The Scottish Government has just published its annual student support statistics, covering 2015-16.
Some things were predictable: the highest loans are still being taken out by those from the lowest incomes (Table A6), reflecting the limited amount of non-repayable grant (bursary) now available to these students.
More unexpected was the further fall in the number of students receiving a means-tested grant, either Young Students Bursary or Independent Students Bursary.
The table below shows how numbers on income-related maintenance grants have changed since 2012-13. In 2013, grant levels were reduced and means-tested grants were substantially restructured, from four schemes to two. However, the old schemes were rolled into the new ones, so it makes sense to include that year as a starting point for comparing effects.
A 10.5% drop in grant recipients over three years is pretty remarkable and certainly wasn’t predicted by the government when it launched the 2013 reforms. Since 2012-13 the number of Scottish domiciled students supported by SAAS has increased by 3.5% (Table A2).
The drop in numbers receiving income-related maintenance grant has been especially large this year.
The SG may be aware of an essentially technical explanation for this downwards trend, but if so it is not sharing it. Asked about these figures , the Minister for Further and Higher Education reportedly only replied that “126,000 full time students were receiving support from the government”, leaving the specific fall in those from lower incomes unacknowledged.
Assuming this is a real effect, in the absence of any explanation otherwise, logically one or more of the following must apply:
- low-income students are becoming less likely to be recruited relative to others; and/or
- they are becoming less likely to declare their low-income status; and/or
- they are becoming less likely to claim grant.
Other data has shown increases in the numbers entering HE from more disadvantaged postcodes (SIMD 1 and SIMD 2, the most deprived 40% of areas and target of access policy). So if it were the first point above, that would suggest that it’s possible to increase entry from SIMD 1 and 2, while still reducing those in the system from low incomes. That seems possible, as the link between low-income and SIMD is far from cast-iron. So it is possible that as widening access policy concentrates on SIMD 1 and 2, some of those benefitting are not from households with low enough incomes to receive a grant, while students from low income families in SIMDs 3 to 5 are now not doing so well relative to others. That’s no more than a theory – but one suggesting these figures are worth some attention from the Commissioner for Widening Access, whose appointment is due any time now.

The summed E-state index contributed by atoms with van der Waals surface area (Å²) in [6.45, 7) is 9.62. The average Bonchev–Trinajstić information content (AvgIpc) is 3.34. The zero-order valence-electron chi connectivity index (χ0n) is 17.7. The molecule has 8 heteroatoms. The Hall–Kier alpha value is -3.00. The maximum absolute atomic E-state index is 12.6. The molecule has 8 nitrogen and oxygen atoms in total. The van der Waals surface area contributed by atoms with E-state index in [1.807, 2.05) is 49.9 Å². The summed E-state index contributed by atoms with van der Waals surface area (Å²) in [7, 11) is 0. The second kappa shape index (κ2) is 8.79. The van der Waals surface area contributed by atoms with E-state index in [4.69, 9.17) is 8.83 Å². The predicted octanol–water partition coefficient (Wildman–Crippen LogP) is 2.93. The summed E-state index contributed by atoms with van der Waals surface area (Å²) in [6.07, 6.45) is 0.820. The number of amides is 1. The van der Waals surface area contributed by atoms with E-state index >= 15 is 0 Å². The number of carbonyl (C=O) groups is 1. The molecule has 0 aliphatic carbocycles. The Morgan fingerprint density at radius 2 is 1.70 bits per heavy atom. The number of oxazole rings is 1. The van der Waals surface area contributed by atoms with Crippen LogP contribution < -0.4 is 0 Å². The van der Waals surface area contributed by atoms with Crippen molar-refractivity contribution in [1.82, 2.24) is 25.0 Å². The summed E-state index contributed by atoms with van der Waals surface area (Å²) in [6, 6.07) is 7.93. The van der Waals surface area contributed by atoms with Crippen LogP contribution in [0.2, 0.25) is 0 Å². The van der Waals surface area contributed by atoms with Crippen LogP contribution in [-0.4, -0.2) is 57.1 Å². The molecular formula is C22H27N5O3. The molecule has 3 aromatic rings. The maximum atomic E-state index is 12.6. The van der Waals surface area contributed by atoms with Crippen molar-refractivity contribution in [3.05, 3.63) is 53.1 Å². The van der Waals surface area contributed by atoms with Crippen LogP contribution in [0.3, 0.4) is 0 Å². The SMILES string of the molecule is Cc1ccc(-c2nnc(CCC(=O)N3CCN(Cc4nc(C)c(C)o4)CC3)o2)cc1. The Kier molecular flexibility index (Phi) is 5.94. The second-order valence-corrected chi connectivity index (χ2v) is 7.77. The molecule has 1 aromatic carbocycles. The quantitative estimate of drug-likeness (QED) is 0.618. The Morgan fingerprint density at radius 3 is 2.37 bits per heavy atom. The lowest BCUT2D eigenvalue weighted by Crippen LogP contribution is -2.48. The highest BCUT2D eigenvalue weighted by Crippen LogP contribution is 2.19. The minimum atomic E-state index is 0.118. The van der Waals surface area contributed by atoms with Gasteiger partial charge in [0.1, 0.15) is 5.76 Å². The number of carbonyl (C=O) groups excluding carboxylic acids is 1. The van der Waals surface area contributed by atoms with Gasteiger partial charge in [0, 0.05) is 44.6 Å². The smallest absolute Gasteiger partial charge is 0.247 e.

If the second two points are relevant, then it’s possible that the amounts of cash support available at low incomes have now fallen so low that some low-income students don’t think it’s worth asking their families to go through the means-test to get them. Bear in mind that the grant at incomes between £24,000 and £33,999 is £500 (for the year). Those students averse to taking out any debt (around 20-25% of those at low incomes) won’t benefit from the higher loan they could get by submitting income details: maybe some don’t see the grant alone as worth all the complication. The fall in bursary recipients has – interestingly – been steepest in the £24,000 to £33,999 band; it’s been next-sharpest in the nil income group (mainly mature students entitled to £875 pa).
So the SG may have inadvertently set up a live experiment into how low non-repayable means-tested student support has to go before claimants are put off applying. If that’s part of the explanation for these numbers, then that figure seems to be somewhere around £1,000.
The possibility that the SG has managed to cut grants so hard that some people are put off claiming them should certainly be on the agenda of the new review of student funding. More generally, what’s driving the fall in YSB and ISB numbers since the system was reformed should be of central interest – however uncomfortable that may be for the Scottish Government or for NUS Scotland, which strongly supported the changes.
As further context, no other part of the UK has seen this steady fall in grant recipients since 2012-13 (Wales has seen a steady rise, NI and England have been more up and down – but not so down overall: see here)
It was already known that a pretty substantial minority of low-income Scottish students rejected the SG/NUS assumption that they would happily borrow to make up grant cuts (see here). Today’s figures raise the further possibility that if means-tested grants are reduced to a low enough level, even those may be rejected. It may turn out that a low-grant/high loan package simply does not work at all, in any of its elements, for some of those who need it most. At the very least, the hyping in 2012 of a new of “minimum income” which would benefit all low-income students looks increasingly to have been based on a shoogly set of assumptions about how quite a few of its target audience would respond. Let’s hope the new review can do better.
First published on the the author’s own site